For instance, if you retire during the year you reach age 55, you can withdraw money from your 401K without incurring a penalty (though you will incur taxes on that money). But if you're younger than 55, you cannot withdraw from the employer-sponsored plan without penalty, even if you've been terminated.
The IRS also lets you borrow money from your 401K for a down payment on a house, providing the plan has a loan provision and you agree to pay back the money in accordance with the 401K's rules, financial planners say. For specifics on your qualified plan, consult your company personnel office.
Confused? Join the club
If you're confused by these rules, take heart. At least 42 percent of consumers fret about their financial decisions and feel little control over their financial future, reports the Financial Planning Association.
Just recently, the U.S. House of Representatives approved a measure that could boost annual contributions for both IRAs and 401(k) pension plans. If passed by Congress, the bill will raise the $2,000 annual pre-tax IRA contribution to $5,000 by 2003, and increase the yearly salary contributions for 401(k)s to $15,000 by 2005. Currently, annual salary contributions to 401(k) plans max out at $10,500.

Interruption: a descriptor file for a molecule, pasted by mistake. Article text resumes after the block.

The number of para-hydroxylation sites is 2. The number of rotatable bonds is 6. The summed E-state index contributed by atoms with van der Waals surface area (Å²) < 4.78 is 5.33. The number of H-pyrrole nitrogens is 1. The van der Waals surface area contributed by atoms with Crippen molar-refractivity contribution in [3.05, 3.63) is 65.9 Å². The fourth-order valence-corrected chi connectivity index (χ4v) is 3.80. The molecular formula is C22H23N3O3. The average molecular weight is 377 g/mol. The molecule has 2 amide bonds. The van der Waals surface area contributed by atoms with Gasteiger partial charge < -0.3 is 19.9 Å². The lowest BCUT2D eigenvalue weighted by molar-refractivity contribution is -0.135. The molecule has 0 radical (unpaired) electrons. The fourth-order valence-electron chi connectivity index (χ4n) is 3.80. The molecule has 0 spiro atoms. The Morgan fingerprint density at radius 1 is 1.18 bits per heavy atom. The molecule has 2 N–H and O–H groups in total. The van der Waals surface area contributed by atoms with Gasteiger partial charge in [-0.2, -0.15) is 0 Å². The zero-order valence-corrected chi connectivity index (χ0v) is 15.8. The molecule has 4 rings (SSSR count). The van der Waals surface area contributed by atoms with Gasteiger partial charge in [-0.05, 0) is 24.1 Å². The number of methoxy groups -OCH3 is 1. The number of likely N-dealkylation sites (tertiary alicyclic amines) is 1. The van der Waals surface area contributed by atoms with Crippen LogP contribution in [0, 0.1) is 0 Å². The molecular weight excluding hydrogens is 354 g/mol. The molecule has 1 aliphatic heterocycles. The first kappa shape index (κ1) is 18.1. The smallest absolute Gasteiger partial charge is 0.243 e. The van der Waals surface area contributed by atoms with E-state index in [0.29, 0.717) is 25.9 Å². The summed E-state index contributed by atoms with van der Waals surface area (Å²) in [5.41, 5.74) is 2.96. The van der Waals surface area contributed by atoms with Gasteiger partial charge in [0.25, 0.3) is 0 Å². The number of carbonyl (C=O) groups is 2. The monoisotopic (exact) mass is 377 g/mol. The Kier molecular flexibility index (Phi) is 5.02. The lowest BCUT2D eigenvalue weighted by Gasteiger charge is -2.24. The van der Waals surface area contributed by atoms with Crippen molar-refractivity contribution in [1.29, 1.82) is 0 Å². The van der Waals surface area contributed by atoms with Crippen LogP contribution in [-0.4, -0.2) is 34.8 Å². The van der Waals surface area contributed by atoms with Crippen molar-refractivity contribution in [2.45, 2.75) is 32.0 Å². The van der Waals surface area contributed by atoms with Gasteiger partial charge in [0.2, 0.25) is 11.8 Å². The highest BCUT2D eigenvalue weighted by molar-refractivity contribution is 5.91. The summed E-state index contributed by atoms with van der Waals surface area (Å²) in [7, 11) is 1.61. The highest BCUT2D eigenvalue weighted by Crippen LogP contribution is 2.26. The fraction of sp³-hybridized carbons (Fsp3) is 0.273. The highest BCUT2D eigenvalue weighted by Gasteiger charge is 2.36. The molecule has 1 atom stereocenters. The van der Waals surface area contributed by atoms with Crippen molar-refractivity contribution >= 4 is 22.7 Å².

Grzymala, a certified financial planner, offers several pieces of advice to investors who struggle with financial decisions, particularly regarding early withdrawals.
First, if you already own a house and need some cash, file for a home equity loan. "If you don't own any home equity, ask Aunt Susie or Grandma Smith" for financial assistance, he said. If those options fail, withdraw from the IRA first, and the 401(k) plan last.
"Certainly don't take loans out of your 401(k)," Grzymala said. "Let your tax-deferred money grow as long as you can let it grow."
For Tellez and Bolick, questions still remain. Tellez and his wife recently withdrew $20,000 total for a house down payment, but only used about $16,000 of that money. The $4,000, according to financial experts, is subject to a 10 percent penalty unless Tellez uses that money to reduce the mortgage.
Bolick, meanwhile, is still contemplating what to do with her investment.
"Basically I've been forecasting the future," she said. "I guess I'd rather have the option of retiring [early] and working part-time, or doing some volunteer work."
-- Cheryl Meyer is a freelance writer who covers personal finance issues for CNNfn.com.